Christ this is a bleak intro. Suits the 'summer' we're having though.
Chris Davenport folded his collar up in a vain attempt to avoid the bitter rain that had, for the last few months, become a constant adversary for those living in London. Today's effort was a particularly cold torrent which slashed through coats and around umbrellas with uncanny accuracy, much to the irritation of everyone unlucky enough to get caught in it.
Chris' old trench coat had served him admirably for many years but, as with any long-serving veteran there were definite signs of wear and tear, including a slight rip in the stitching beneath his armpit. While he himself had been previously unaware of this small breach, the ever-cunning deluge had found it quickly and within seconds the right side of his shirt was uncomfortably damp.
He muttered an automatic apology as a portly businessman knocked his clockwork gait slightly off kilter and into a puddle in his haste to get into a shining, red BMW parked by the side of the road. He was no doubt on his way to a 3 bed/2 bath detached just outside the city limits complete with smiling family, faithful dog and dishwasher, Chris thought. He choked back a sneer before launching into an impressive coughing fit which reminded him simultaneously that he needed to buy more cigarettes and book an appointment at the doctor's about his frequent coughing fits, which he already knew were a consequence of smoking too much and for too long.
Stopping briefly to shake water to a less unpleasant part of his shoe, he continued robotically through the almost deserted streets towards the newsagents. Unusually for central London the roads were quiet and the traffic subdued as most wound their way home after a typical weekday evening at the office. The rain seemed to have washed away what little optimism had been left since Osgarde and his cronies had come to power years previously.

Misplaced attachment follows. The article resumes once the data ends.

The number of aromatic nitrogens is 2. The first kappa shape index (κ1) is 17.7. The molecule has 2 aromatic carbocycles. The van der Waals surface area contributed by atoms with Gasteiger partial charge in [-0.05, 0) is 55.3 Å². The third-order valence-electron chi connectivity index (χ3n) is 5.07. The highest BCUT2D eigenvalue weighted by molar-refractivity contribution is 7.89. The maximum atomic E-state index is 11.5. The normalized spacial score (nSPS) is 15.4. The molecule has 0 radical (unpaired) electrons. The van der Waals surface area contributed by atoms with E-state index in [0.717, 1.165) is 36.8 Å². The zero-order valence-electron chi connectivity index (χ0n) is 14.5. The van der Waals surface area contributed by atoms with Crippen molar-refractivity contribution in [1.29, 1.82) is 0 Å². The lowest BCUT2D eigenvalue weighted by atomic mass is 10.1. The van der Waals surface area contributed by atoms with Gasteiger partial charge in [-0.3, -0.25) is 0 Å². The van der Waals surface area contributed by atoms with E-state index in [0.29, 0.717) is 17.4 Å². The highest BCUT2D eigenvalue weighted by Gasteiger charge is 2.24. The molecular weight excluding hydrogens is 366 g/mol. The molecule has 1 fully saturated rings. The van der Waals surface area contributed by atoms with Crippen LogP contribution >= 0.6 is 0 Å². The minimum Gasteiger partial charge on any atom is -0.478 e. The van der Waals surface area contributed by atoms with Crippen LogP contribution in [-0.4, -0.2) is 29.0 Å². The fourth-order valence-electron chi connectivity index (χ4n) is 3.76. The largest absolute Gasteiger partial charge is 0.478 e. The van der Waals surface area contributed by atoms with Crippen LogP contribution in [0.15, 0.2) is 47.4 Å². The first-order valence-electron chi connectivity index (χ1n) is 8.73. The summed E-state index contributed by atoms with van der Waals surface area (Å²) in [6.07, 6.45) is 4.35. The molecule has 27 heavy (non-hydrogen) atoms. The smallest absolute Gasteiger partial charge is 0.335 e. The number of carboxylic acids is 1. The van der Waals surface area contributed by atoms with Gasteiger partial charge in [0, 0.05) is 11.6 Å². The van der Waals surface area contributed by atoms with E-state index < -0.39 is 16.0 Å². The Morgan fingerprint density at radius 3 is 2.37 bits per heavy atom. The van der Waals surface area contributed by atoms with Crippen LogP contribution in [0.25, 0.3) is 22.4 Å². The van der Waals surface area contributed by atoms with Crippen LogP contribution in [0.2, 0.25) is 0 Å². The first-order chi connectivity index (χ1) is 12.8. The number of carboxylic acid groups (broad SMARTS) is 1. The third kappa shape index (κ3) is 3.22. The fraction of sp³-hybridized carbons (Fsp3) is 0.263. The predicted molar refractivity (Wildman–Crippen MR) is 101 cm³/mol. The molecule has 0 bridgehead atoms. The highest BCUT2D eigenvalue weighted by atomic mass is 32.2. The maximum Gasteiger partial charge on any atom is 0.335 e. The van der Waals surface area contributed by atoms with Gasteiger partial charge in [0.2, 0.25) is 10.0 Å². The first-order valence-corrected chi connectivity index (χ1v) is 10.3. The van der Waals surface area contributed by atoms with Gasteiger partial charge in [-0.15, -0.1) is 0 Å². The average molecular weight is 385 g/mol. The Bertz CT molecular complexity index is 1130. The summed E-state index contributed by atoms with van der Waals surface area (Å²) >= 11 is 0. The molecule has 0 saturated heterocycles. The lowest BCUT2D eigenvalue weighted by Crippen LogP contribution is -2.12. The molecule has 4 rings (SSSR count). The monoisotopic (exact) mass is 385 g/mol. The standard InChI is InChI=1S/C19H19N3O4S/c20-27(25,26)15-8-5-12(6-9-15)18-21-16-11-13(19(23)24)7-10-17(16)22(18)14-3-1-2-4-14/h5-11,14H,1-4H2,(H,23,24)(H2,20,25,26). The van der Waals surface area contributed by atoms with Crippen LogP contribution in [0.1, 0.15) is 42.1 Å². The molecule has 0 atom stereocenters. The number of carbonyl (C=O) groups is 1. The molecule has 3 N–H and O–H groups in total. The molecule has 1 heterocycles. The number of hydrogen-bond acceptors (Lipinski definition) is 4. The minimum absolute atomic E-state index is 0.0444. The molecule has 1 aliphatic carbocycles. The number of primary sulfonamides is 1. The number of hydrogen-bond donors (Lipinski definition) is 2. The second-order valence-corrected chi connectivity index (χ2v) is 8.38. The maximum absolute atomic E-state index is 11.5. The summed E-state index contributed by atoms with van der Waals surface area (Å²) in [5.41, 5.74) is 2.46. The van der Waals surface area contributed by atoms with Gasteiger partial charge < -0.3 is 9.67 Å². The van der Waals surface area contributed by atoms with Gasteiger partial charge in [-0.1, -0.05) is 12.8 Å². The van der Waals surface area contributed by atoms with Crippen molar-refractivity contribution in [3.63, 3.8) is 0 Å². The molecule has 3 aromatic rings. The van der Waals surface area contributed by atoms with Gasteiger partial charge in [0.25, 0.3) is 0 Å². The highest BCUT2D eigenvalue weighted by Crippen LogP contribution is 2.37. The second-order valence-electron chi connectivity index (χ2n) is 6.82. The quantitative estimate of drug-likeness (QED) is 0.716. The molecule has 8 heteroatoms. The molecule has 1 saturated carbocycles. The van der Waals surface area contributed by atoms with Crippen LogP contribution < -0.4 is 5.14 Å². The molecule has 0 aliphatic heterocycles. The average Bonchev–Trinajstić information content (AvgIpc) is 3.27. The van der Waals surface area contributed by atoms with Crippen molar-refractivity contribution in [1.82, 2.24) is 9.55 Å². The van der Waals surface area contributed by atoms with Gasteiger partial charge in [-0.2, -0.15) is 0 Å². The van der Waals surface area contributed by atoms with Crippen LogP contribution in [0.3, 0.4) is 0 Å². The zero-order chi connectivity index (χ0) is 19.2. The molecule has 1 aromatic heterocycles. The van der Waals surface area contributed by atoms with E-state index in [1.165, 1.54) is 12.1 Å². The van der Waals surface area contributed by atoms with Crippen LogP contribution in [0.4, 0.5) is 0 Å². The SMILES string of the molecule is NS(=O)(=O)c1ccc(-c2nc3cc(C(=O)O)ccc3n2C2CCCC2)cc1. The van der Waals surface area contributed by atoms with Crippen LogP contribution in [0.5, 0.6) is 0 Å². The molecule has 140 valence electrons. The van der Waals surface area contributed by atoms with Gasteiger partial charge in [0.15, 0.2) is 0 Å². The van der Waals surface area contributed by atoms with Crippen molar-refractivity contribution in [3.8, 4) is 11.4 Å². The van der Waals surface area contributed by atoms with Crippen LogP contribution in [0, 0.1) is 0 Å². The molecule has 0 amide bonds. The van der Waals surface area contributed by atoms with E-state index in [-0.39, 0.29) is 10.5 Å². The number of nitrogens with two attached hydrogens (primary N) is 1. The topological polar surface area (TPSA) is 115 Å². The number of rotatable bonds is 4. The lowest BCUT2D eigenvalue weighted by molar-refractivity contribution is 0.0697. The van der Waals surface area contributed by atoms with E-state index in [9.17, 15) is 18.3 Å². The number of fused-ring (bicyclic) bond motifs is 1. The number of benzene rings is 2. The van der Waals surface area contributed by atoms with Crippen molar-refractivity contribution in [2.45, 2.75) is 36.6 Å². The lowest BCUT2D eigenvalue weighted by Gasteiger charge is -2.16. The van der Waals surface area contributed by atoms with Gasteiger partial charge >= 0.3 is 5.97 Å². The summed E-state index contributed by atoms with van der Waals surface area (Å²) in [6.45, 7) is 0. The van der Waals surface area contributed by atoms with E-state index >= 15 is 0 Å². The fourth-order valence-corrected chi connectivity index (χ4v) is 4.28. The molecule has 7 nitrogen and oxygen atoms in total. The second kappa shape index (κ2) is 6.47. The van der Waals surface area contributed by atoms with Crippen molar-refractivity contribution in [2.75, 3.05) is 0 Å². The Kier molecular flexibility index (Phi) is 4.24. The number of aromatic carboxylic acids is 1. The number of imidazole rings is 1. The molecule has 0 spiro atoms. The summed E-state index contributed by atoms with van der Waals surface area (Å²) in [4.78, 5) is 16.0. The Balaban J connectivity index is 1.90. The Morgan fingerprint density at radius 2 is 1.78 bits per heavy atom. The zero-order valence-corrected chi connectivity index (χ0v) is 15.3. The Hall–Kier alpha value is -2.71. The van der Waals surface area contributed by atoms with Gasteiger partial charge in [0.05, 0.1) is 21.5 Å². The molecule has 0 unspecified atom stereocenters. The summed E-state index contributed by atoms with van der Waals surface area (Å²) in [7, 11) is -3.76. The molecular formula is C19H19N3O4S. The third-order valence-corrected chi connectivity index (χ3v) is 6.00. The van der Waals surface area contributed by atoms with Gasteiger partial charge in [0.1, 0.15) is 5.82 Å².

The shoddy halogen sign for Abbas' Newz and Booze was flickering half-heartedly as Chris pushed himself inside through a door plastered with fliers that looked as though it had not been cleaned since the middle ages into a shop that was only in marginally better repair.
"This weather eh, Abbas?" He said to the blank face behind the counter, shaking his head.
"20 Marlboro Reds, yeah?" was the reply in heavily accented English. Without waiting for a reply he pulled a packet out of the cabinet under the till and placed them on the desk. Chris rifled in his pocket for a few moments before triumphantly presenting a soggy £10 note to the unimpressed cashier. Abbas looked as though he might complain before thinking better of it and dropping two pound coins next to the packet on the desk.
"Cheers." Chris said with sarcastic cheer before sweeping the whole lot into his inside pocket. The walk home was another cold and miserable trip, but thankfully it was only another couple of minutes to the humble high-rise flat he had called home for the past 6 years. The block was also home to somewhere in the region of 40 families, most of whom had come to London hopeful for work after the collapse of the government and subsequent reinstatement of the Aristocracy. The building itself was a monolith of grey, stony concrete and was a true testament to Thatcherite aesthetics in all its ugly glory.
The door to the stairwell had long since been broken by vandals, and the doors to the two bottom floor flats were fine examples of resilient plyboard, having both received numerous attacks from various blunt objects and, in some cases, fireworks. The doors became less and less battle-scarred as Chris scaled the steps, as most of the vandals had far too much to do to bother with climbing 10 flights of steps. Chris' door on the 14th floor was relatively untouched, besides a three inch wide dent which was the result of the resident of 14b throwing an iron at her husband as he came back late from the pub one night.
The ill-fitting key slotted into position on the third try and the door squeaked open into a dark flat. Closing and locking the door behind himself, Chris flipped his hat onto the hook and shrugged out of his coat before making for the cramped kitchen space that also served as a wash room and dining room.
As he went to flick the light on there was a loud rapping at the door. He turned to answer it with a sigh.
"Mr. Davenport, I'd strongly advise you stand very still and do not, under any circumstances, answer the door."